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Forcing same-sex ‘marriage’ on USA didn’t reduce teen suicides after all, study finds

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October 15, 2019 (LifeSiteNews) – For years, LGBT activists have asserted that society’s refusal to fully recognize homosexuality as indistinguishable from heterosexuality was a key contributor to suicide among young gay Americans, but a new study is challenging the notion that the advent of same-sex “marriage” reduced the suicide rate at all.

D. Mark Anderson of Montana State University and the National Bureau of Economic Research, along with Kyutaro Matsuzawa and Joseph J. Sabia of San Diego State University’s Center for Health Economics & Policy Studies, released a paper this month analyzing data from State Youth Risk Behavior Surveys to “explore the relationship between marriage equality and suicidal behaviors among LGBQ-identifying youths.”

Their conclusion: “We find little evidence that SSM laws have reduced suicide attempts among teen sexual minorities, nor have they decreased the likelihood of suicide planning, suicide ideation, or depression. Instead, we find some evidence that SSM legalization via judicial mandate is associated with worse mental health for these individuals, consistent with a story of social backlash.”

The paper is in part a response to a much-publicized 2017 study led by Johns Hopkins researcher Julia Raifman, finding an “immediate decline in suicide attempts by gay, lesbian and bisexual high school students” in states that recognized same-sex “marriage,” based on survey data spanning 1999 to 2015.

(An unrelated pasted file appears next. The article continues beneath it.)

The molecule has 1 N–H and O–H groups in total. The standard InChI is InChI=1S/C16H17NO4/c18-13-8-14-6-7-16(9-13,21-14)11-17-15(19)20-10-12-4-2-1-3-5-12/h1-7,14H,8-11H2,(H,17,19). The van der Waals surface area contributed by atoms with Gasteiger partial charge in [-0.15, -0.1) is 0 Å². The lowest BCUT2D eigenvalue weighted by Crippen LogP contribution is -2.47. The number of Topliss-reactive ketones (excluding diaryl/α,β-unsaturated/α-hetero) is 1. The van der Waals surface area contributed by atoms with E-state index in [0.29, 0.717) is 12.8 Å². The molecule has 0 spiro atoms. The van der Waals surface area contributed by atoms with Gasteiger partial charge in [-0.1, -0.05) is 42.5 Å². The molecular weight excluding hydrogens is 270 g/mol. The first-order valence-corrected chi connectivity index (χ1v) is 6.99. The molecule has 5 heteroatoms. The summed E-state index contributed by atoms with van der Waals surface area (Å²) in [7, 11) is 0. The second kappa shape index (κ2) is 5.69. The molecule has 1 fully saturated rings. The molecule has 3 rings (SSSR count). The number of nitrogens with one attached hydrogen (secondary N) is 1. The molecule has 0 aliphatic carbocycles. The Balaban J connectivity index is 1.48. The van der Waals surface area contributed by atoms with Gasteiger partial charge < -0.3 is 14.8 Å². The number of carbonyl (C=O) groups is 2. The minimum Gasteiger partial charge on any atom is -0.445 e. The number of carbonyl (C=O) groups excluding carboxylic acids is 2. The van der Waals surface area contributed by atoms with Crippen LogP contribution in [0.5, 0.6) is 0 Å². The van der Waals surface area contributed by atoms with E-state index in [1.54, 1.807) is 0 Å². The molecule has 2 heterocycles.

The Anderson paper argues that the Raifman paper suffered from a litany of limitations on what could be inferred from the data, for reasons ranging from multiple states lacking follow-up data from more than one wave of post-treatment surveys, failure to account for LGBT youth who decline to identify as such on surveys, failure to explore “suicidal ideation, suicide planning, and depression” in addition to actual suicide attempts, and other, more technical, methodological issues.

Starting with the same data Raifman’s team used, then adding data from more recent surveys, Anderson’s team found that the “estimated relationship between SSM laws and youth suicide attempts becomes smaller in magnitude and statistically indistinguishable from zero when we properly weight regressions, cluster the standard errors at the appropriate level, and allow covariate effects to differ for sexual minorities versus heterosexual students.” They also found “little evidence to suggest that legalization reduces depression, suicidal ideation, or suicide planning among LGBQ-identifying youth.”

Perhaps most notably, the researchers found that same-sex “marriage” recognition was actually “associated with increases in the probability of suicide planning and suicide ideation for LGBQ-identifying youths,” with “court-ordered SSM legalization” correlating to worse outcomes than “legislatively enacted SSM legalization.” This is “consistent with the hypothesis that LGBQ-identifying youths may face harsher social backlash in places where SSM is less popular and hence not enacted by the state’s popularly elected representative,” the authors wrote, but could also be due to “expectations of acceptance that are at variance with social reality.”

The paper also found that “little evidence” that redefining marriage improved other mental health markers for gay teens or reduced bullying or risky behaviors such as substance abuse, instead finding “SSM legalization was associated with a 3.4 percentage-point increase in binge drinking among self-identifying LGBQ youths.”

A wealth of research from around the world has also found that LGBT acceptance fails to resolve “transgender” individuals’ heightened tendency to engage in self-harm, as fixating on “identity affirmation” tends to distract from exploring and treating other potential sources of a patient’s mental or emotional problems.

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